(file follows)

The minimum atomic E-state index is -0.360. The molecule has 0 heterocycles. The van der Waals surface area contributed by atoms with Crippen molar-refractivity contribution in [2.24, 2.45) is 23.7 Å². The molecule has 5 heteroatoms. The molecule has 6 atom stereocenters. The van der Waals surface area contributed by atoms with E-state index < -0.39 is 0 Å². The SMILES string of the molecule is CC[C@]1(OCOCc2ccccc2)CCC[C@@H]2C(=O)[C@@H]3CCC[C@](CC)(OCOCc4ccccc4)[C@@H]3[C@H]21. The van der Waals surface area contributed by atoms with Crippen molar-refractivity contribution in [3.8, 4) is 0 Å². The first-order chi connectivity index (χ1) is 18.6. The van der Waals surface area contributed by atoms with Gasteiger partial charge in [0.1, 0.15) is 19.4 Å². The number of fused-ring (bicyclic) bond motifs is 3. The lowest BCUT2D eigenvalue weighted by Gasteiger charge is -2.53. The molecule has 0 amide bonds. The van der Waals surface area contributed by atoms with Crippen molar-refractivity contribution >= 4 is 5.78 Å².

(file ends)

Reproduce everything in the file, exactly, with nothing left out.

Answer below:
The minimum atomic E-state index is -0.360. The molecule has 0 heterocycles. The van der Waals surface area contributed by atoms with Crippen molar-refractivity contribution in [2.24, 2.45) is 23.7 Å². The molecule has 5 heteroatoms. The molecule has 6 atom stereocenters. The van der Waals surface area contributed by atoms with E-state index < -0.39 is 0 Å². The SMILES string of the molecule is CC[C@]1(OCOCc2ccccc2)CCC[C@@H]2C(=O)[C@@H]3CCC[C@](CC)(OCOCc4ccccc4)[C@@H]3[C@H]21. The van der Waals surface area contributed by atoms with Crippen molar-refractivity contribution in [3.8, 4) is 0 Å². The first-order chi connectivity index (χ1) is 18.6. The van der Waals surface area contributed by atoms with Gasteiger partial charge in [0.1, 0.15) is 19.4 Å². The number of fused-ring (bicyclic) bond motifs is 3. The lowest BCUT2D eigenvalue weighted by Gasteiger charge is -2.53. The molecule has 0 amide bonds. The van der Waals surface area contributed by atoms with Crippen molar-refractivity contribution >= 4 is 5.78 Å².